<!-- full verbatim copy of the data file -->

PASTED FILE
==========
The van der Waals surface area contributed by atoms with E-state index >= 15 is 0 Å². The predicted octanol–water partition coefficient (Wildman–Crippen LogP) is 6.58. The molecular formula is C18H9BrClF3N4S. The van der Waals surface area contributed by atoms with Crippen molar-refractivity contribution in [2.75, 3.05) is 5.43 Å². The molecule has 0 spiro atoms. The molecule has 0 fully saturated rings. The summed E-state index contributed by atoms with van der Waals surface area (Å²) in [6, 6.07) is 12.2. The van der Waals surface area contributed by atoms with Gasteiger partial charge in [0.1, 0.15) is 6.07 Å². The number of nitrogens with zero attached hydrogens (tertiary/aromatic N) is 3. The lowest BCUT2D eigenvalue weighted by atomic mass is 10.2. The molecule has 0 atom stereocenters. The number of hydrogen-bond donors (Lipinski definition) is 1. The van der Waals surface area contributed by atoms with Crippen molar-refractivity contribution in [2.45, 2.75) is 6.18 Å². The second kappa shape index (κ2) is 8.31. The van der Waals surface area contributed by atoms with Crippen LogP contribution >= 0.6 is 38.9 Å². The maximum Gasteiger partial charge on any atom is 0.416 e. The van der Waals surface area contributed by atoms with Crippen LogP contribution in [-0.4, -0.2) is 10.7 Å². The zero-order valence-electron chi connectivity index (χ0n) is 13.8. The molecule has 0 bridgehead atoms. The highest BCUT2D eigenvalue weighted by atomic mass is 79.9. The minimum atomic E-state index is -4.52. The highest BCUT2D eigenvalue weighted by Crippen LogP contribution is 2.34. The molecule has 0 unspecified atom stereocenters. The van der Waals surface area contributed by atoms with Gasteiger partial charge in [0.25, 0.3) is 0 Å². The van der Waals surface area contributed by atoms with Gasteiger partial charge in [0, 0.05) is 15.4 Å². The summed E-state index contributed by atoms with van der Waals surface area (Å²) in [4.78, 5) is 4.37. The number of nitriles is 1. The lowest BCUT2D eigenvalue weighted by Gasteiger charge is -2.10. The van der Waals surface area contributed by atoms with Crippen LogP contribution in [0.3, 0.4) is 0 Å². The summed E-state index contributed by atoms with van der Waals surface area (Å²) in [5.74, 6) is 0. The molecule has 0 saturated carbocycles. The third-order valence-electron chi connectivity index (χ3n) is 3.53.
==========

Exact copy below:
The van der Waals surface area contributed by atoms with E-state index >= 15 is 0 Å². The predicted octanol–water partition coefficient (Wildman–Crippen LogP) is 6.58. The molecular formula is C18H9BrClF3N4S. The van der Waals surface area contributed by atoms with Crippen molar-refractivity contribution in [2.75, 3.05) is 5.43 Å². The molecule has 0 spiro atoms. The molecule has 0 fully saturated rings. The summed E-state index contributed by atoms with van der Waals surface area (Å²) in [6, 6.07) is 12.2. The van der Waals surface area contributed by atoms with Gasteiger partial charge in [0.1, 0.15) is 6.07 Å². The number of nitrogens with zero attached hydrogens (tertiary/aromatic N) is 3. The lowest BCUT2D eigenvalue weighted by atomic mass is 10.2. The molecule has 0 atom stereocenters. The number of hydrogen-bond donors (Lipinski definition) is 1. The van der Waals surface area contributed by atoms with Crippen molar-refractivity contribution in [2.45, 2.75) is 6.18 Å². The second kappa shape index (κ2) is 8.31. The van der Waals surface area contributed by atoms with Crippen LogP contribution >= 0.6 is 38.9 Å². The maximum Gasteiger partial charge on any atom is 0.416 e. The van der Waals surface area contributed by atoms with Crippen LogP contribution in [-0.4, -0.2) is 10.7 Å². The zero-order valence-electron chi connectivity index (χ0n) is 13.8. The molecule has 0 bridgehead atoms. The highest BCUT2D eigenvalue weighted by atomic mass is 79.9. The minimum atomic E-state index is -4.52. The highest BCUT2D eigenvalue weighted by Crippen LogP contribution is 2.34. The molecule has 0 unspecified atom stereocenters. The van der Waals surface area contributed by atoms with Gasteiger partial charge in [0.25, 0.3) is 0 Å². The van der Waals surface area contributed by atoms with Gasteiger partial charge in [0, 0.05) is 15.4 Å². The summed E-state index contributed by atoms with van der Waals surface area (Å²) in [4.78, 5) is 4.37. The number of nitriles is 1. The lowest BCUT2D eigenvalue weighted by Gasteiger charge is -2.10. The van der Waals surface area contributed by atoms with Crippen LogP contribution in [0.3, 0.4) is 0 Å². The summed E-state index contributed by atoms with van der Waals surface area (Å²) in [5.74, 6) is 0. The molecule has 0 saturated carbocycles. The third-order valence-electron chi connectivity index (χ3n) is 3.53.